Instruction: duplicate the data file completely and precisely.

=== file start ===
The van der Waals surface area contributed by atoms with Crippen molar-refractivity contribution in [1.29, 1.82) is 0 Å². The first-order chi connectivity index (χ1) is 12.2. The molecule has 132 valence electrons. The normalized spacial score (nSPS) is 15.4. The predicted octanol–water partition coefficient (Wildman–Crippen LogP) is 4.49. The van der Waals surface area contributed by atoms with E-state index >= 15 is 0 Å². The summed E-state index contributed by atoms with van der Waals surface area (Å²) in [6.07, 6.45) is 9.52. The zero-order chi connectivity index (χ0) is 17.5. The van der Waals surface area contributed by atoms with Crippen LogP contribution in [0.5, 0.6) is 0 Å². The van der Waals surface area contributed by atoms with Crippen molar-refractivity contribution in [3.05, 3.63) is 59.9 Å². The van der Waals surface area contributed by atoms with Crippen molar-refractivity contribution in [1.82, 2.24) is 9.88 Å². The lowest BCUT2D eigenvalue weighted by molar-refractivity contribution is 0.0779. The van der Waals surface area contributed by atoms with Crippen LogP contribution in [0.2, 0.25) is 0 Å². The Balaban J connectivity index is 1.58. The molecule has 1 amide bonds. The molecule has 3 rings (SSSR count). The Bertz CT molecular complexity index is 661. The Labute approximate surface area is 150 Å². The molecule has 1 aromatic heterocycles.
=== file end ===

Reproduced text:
The van der Waals surface area contributed by atoms with Crippen molar-refractivity contribution in [1.29, 1.82) is 0 Å². The first-order chi connectivity index (χ1) is 12.2. The molecule has 132 valence electrons. The normalized spacial score (nSPS) is 15.4. The predicted octanol–water partition coefficient (Wildman–Crippen LogP) is 4.49. The van der Waals surface area contributed by atoms with E-state index >= 15 is 0 Å². The summed E-state index contributed by atoms with van der Waals surface area (Å²) in [6.07, 6.45) is 9.52. The zero-order chi connectivity index (χ0) is 17.5. The van der Waals surface area contributed by atoms with Crippen LogP contribution in [0.5, 0.6) is 0 Å². The van der Waals surface area contributed by atoms with Crippen molar-refractivity contribution in [3.05, 3.63) is 59.9 Å². The van der Waals surface area contributed by atoms with Crippen molar-refractivity contribution in [1.82, 2.24) is 9.88 Å². The lowest BCUT2D eigenvalue weighted by molar-refractivity contribution is 0.0779. The van der Waals surface area contributed by atoms with Crippen LogP contribution in [0.2, 0.25) is 0 Å². The Balaban J connectivity index is 1.58. The molecule has 1 amide bonds. The molecule has 3 rings (SSSR count). The Bertz CT molecular complexity index is 661. The Labute approximate surface area is 150 Å². The molecule has 1 aromatic heterocycles.